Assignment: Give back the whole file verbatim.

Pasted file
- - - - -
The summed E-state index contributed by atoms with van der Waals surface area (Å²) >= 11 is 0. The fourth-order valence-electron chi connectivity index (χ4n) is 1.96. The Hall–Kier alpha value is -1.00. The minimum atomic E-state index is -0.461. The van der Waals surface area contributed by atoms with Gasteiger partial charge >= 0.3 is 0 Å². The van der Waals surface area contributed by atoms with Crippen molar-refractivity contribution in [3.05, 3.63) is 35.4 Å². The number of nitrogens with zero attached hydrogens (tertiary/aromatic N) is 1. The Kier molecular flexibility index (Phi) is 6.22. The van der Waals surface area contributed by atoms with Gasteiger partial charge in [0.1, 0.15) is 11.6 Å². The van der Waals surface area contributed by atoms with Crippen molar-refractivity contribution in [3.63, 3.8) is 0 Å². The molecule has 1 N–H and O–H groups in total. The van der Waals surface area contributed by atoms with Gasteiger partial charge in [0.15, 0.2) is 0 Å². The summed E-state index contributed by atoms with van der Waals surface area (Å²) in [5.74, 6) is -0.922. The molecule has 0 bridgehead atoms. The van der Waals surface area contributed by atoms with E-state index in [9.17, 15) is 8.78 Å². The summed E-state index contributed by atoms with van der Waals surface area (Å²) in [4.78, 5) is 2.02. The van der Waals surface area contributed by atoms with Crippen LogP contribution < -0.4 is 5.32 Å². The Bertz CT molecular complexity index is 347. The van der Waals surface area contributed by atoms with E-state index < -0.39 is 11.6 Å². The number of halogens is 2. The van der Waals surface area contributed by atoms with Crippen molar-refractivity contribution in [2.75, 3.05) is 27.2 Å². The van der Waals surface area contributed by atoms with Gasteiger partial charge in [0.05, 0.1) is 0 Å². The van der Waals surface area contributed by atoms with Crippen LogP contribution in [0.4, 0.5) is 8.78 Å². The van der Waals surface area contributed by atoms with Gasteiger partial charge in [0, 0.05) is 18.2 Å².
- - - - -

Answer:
The summed E-state index contributed by atoms with van der Waals surface area (Å²) >= 11 is 0. The fourth-order valence-electron chi connectivity index (χ4n) is 1.96. The Hall–Kier alpha value is -1.00. The minimum atomic E-state index is -0.461. The van der Waals surface area contributed by atoms with Gasteiger partial charge >= 0.3 is 0 Å². The van der Waals surface area contributed by atoms with Crippen molar-refractivity contribution in [3.05, 3.63) is 35.4 Å². The number of nitrogens with zero attached hydrogens (tertiary/aromatic N) is 1. The Kier molecular flexibility index (Phi) is 6.22. The van der Waals surface area contributed by atoms with Gasteiger partial charge in [0.1, 0.15) is 11.6 Å². The van der Waals surface area contributed by atoms with Crippen molar-refractivity contribution in [3.63, 3.8) is 0 Å². The molecule has 1 N–H and O–H groups in total. The van der Waals surface area contributed by atoms with Gasteiger partial charge in [0.15, 0.2) is 0 Å². The summed E-state index contributed by atoms with van der Waals surface area (Å²) in [5.74, 6) is -0.922. The molecule has 0 bridgehead atoms. The van der Waals surface area contributed by atoms with E-state index in [9.17, 15) is 8.78 Å². The summed E-state index contributed by atoms with van der Waals surface area (Å²) in [4.78, 5) is 2.02. The van der Waals surface area contributed by atoms with Crippen LogP contribution < -0.4 is 5.32 Å². The Bertz CT molecular complexity index is 347. The van der Waals surface area contributed by atoms with E-state index < -0.39 is 11.6 Å². The number of halogens is 2. The van der Waals surface area contributed by atoms with Crippen molar-refractivity contribution in [2.75, 3.05) is 27.2 Å². The van der Waals surface area contributed by atoms with Gasteiger partial charge in [0.05, 0.1) is 0 Å². The van der Waals surface area contributed by atoms with Crippen LogP contribution in [0.4, 0.5) is 8.78 Å². The van der Waals surface area contributed by atoms with Gasteiger partial charge in [0, 0.05) is 18.2 Å².